Troubleshooting Guide for Water Pipes: CPVC or PEX? 

Even the most wonderful experiences come to an end. The plumbing in your house is no different. Over the course of their lifespan, your metal pipes will rust, corrode, and disintegrate ultimately. It’s crucial to know when the pipes in your home will need to be replaced because repairing water pipes is a challenging procedure.

Although every domestic plumbing system needs regular maintenance and inspections, pipes in homes older than sixty years have a higher chance of damage. You should routinely do the task of checking your pipes once a year for signs of wear and tear or other anomalies, such as discoloration or flaking. Watch out for leaks and observe the color of your water. Every property should obviously have its pipes inspected for deterioration, but older homes are the most at risk.

Do you need assistance fixing damaged or leaking pipes or need a plumber in Passaic? Call CBJ Passaic Plumbers at (973) 601-5593 if you need assistance right away. It can be difficult and complicated to replace the water pipes. Learn the cost of replacing your home’s pipes as well as whether PEX or CPVC should be considered for use in the construction of new pipes.

What Does “PEX Pipe” Mean?

PEX is a totally original acronym because none of the letters in it stand for specific nouns. In PEX, the letter “X” stands for cross-linked, while the letters “P” and “E” stand for polyethylene. Cross-linked polyethylene has a strong yet flexible molecular structure that can withstand high temperatures and pressures. PEX is a great option for building supply lines for both hot and cold water because of its high durability. The sizes of PEX pipes differ greatly, from 1/4 inch all the way up to 4 inches.

Benefits of PEX Pipe

Compared to pipes composed of other materials, including copper or CPVC, PEX pipe is more flexible, making installation generally less difficult. There are times when installing PEX pipes inside of structures without first drilling holes to make place for them is conceivable due to the flexibility of the pipes. The water supply line alternative that makes the least amount of noise and never causes water hammer sounds inside the house is PEX pipes. In addition to having excellent heat resistance and being long-lasting, PEX pipes do not corrode, unlike metal pipes.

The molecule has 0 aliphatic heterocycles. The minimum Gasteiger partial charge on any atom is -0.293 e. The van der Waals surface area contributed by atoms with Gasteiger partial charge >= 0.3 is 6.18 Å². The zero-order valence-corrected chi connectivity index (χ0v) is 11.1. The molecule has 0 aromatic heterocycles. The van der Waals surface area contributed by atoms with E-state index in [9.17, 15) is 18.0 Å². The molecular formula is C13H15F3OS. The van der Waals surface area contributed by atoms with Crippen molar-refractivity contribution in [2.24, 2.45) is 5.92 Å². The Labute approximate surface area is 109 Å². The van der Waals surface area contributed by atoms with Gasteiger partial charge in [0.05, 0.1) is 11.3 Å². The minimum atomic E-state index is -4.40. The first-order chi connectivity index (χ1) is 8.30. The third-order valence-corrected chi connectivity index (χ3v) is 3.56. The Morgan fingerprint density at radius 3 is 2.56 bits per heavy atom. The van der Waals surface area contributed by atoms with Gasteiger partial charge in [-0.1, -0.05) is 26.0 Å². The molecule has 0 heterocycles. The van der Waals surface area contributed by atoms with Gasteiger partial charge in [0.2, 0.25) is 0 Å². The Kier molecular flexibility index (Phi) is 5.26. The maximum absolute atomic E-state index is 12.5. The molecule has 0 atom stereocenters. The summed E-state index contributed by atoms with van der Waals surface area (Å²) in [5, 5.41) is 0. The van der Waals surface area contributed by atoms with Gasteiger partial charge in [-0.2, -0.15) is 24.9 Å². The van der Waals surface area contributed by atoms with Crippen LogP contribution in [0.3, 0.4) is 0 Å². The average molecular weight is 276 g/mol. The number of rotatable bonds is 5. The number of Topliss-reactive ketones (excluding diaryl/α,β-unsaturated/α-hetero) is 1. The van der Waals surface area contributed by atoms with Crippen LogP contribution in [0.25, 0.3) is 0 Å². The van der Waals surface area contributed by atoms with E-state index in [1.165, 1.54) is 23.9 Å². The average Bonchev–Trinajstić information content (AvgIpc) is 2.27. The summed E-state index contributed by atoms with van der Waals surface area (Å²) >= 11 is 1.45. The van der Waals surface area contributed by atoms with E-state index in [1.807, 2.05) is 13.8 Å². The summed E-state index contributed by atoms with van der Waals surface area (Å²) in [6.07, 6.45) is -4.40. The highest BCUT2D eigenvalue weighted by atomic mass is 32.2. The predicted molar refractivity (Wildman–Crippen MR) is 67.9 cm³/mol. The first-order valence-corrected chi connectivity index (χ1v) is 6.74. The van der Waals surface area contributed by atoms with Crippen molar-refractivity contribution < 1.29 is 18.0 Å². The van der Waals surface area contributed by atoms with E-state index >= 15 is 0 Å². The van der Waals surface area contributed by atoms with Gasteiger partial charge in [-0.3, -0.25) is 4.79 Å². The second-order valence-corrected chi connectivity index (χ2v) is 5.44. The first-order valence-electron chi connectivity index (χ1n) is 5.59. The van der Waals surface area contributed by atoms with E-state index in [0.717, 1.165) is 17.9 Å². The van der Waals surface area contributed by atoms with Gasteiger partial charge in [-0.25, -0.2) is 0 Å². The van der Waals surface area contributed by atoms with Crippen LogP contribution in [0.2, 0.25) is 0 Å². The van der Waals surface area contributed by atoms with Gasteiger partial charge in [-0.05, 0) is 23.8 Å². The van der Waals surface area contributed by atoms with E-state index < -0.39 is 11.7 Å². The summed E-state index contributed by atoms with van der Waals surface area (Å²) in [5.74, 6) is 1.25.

Drawbacks of PEX Pipe 

PEX pipes can only be installed in locations that are absolutely free of any possibility of exposure to dangerous chemicals, extreme heat, or ultraviolet light. These circumstances may cause the degradation of PEX material to occur more quickly than typical.

What Kind of Pipe is CPVC?

Chlorinated polyvinyl chloride (CPVC) pipes are tough and long-lasting. The material that came before it, PVC, is something that more people are familiar with. CPVC pipe is less likely to liquefy when exposed to hot water because it contains more chlorine than other types of pipe. For CPVC pipe, there is a wide range of sizes available, starting at 1/2 inch and going all the way up to 2 inches.

Benefits of CPVC Pipe 

CPVC pipes can withstand high temperatures better than PVC or PEX pipes (up to 200 degrees Fahrenheit vs. 140 degrees Fahrenheit). It is best suited for use in the distribution of domestic water because it has more joint strength than PVC and copper pipes and greater corrosion resistance than metal pipes. Additionally, the noise produced by water hammers is almost completely eliminated by CPVC.

Drawbacks of CPVC Pipe

There are certain disadvantages to using a CPVC pipe. Some disadvantages of installing CPVC pipe include the following:

  • Numerous hydrocarbon-based chemicals that are insoluble in water, such as those found in cosmetics and household cleaning supplies, are not resistant to CPVC. These substances fall into both of these groups.
  • Compared to CPVC, copper pipe is capable of withstanding temperatures up to several thousand degrees Fahrenheit higher.
  • The use of CPVC in situations with large temperature changes is not advised due to the material’s high thermal expansion coefficient.
  • When it comes to piping, CPVC is one of the priciest options available.

Why Shouldn’t I Rely on Copper Pipes?

Copper pipes have been used in home buildings for the past 100 years. Contrarily, PEX and CPVC pipes have a number of features that set them apart from copper pipes. Numerous problems, such as corrosion and pinhole leaks, can affect copper pipes. Their soldered joints have a tendency to leak when subjected to high temperatures. Copper pipes will cause a loss of heat energy unless they are given insulating coverings. If the proper insulation is not present around them and in certain circumstances, condensation is something that can happen to things. A homeowner that installs copper pipes throughout their entire house may also face extraordinarily expensive payments due to the unpredictability of copper’s price.

How Much Does It Usually Cost to Replace Every Pipe in a House?

A number of variables, including the following, affect how much it costs to repipe a home:

  • The house’s proportions.
  • the number of water-intensive appliances and plumbing fixtures you have in your home, such as sinks, toilets, and shower/tub combinations.
  • how well the pipes are functioning right now.
  • both how simple the existing pipe infrastructure is to access and how complicated it is.
  • The pipes that were selected ranged in type (copper is the most expensive option).

Pipe Replacement Service in Passaic

Your nearby CBJ Passaic Plumbers can repipe a full home or only replace a single pipe. Additionally, we are equipped with the gear needed to fix frozen pipes and plumbing problems. For assistance with any of your water pipe needs, contact us at (973) 601-5593 right away. Online work estimates are also available.